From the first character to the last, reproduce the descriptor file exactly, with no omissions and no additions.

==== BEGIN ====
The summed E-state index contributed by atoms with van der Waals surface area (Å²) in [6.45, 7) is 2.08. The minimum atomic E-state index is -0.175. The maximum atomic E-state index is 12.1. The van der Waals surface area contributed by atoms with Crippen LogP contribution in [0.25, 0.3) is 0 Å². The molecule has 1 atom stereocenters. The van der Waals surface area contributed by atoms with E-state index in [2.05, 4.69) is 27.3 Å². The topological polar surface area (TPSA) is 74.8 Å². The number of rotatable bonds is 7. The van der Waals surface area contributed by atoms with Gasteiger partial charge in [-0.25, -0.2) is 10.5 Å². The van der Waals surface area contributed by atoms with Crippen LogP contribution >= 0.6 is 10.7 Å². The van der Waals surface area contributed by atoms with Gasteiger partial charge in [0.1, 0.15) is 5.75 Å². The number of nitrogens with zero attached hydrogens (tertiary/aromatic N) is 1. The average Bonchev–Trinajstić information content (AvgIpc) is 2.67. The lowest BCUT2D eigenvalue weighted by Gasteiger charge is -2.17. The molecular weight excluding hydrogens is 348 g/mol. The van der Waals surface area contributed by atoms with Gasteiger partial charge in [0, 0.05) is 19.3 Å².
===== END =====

The summed E-state index contributed by atoms with van der Waals surface area (Å²) in [6.45, 7) is 2.08. The minimum atomic E-state index is -0.175. The maximum atomic E-state index is 12.1. The van der Waals surface area contributed by atoms with Crippen LogP contribution in [0.25, 0.3) is 0 Å². The molecule has 1 atom stereocenters. The van der Waals surface area contributed by atoms with E-state index in [2.05, 4.69) is 27.3 Å². The topological polar surface area (TPSA) is 74.8 Å². The number of rotatable bonds is 7. The van der Waals surface area contributed by atoms with Gasteiger partial charge in [-0.25, -0.2) is 10.5 Å². The van der Waals surface area contributed by atoms with Crippen LogP contribution >= 0.6 is 10.7 Å². The van der Waals surface area contributed by atoms with Gasteiger partial charge in [0.1, 0.15) is 5.75 Å². The number of nitrogens with zero attached hydrogens (tertiary/aromatic N) is 1. The average Bonchev–Trinajstić information content (AvgIpc) is 2.67. The lowest BCUT2D eigenvalue weighted by Gasteiger charge is -2.17. The molecular weight excluding hydrogens is 348 g/mol. The van der Waals surface area contributed by atoms with Gasteiger partial charge in [0, 0.05) is 19.3 Å².